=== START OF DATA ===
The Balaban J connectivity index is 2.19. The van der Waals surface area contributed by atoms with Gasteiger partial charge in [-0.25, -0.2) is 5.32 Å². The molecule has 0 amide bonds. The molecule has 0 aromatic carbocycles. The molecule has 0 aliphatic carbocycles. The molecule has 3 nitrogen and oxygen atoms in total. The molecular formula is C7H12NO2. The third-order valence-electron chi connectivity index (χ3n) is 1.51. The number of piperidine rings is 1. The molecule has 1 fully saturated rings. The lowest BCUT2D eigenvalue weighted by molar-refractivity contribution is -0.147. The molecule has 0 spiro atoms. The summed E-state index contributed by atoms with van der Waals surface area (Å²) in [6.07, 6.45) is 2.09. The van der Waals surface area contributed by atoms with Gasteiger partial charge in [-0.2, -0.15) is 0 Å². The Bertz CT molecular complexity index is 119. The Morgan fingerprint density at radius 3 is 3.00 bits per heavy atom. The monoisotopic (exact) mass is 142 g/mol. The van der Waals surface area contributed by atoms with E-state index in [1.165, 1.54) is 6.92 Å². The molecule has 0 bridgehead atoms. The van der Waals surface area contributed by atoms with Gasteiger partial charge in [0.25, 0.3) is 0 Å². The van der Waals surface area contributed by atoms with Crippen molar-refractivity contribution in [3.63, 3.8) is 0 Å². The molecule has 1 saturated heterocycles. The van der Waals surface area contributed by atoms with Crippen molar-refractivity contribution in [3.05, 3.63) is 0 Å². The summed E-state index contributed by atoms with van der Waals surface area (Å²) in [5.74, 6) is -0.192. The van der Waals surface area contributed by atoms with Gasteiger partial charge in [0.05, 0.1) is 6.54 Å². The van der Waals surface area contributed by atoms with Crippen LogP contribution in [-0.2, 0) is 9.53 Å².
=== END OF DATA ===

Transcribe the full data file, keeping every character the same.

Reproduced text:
The Balaban J connectivity index is 2.19. The van der Waals surface area contributed by atoms with Gasteiger partial charge in [-0.25, -0.2) is 5.32 Å². The molecule has 0 amide bonds. The molecule has 0 aromatic carbocycles. The molecule has 0 aliphatic carbocycles. The molecule has 3 nitrogen and oxygen atoms in total. The molecular formula is C7H12NO2. The third-order valence-electron chi connectivity index (χ3n) is 1.51. The number of piperidine rings is 1. The molecule has 1 fully saturated rings. The lowest BCUT2D eigenvalue weighted by molar-refractivity contribution is -0.147. The molecule has 0 spiro atoms. The summed E-state index contributed by atoms with van der Waals surface area (Å²) in [6.07, 6.45) is 2.09. The van der Waals surface area contributed by atoms with Gasteiger partial charge in [-0.2, -0.15) is 0 Å². The Bertz CT molecular complexity index is 119. The Morgan fingerprint density at radius 3 is 3.00 bits per heavy atom. The monoisotopic (exact) mass is 142 g/mol. The van der Waals surface area contributed by atoms with E-state index in [1.165, 1.54) is 6.92 Å². The molecule has 0 bridgehead atoms. The van der Waals surface area contributed by atoms with Gasteiger partial charge in [0.25, 0.3) is 0 Å². The van der Waals surface area contributed by atoms with Crippen molar-refractivity contribution in [3.63, 3.8) is 0 Å². The molecule has 1 saturated heterocycles. The van der Waals surface area contributed by atoms with Crippen molar-refractivity contribution in [3.05, 3.63) is 0 Å². The summed E-state index contributed by atoms with van der Waals surface area (Å²) in [5.74, 6) is -0.192. The van der Waals surface area contributed by atoms with Gasteiger partial charge in [0.05, 0.1) is 6.54 Å². The van der Waals surface area contributed by atoms with Crippen LogP contribution in [-0.2, 0) is 9.53 Å².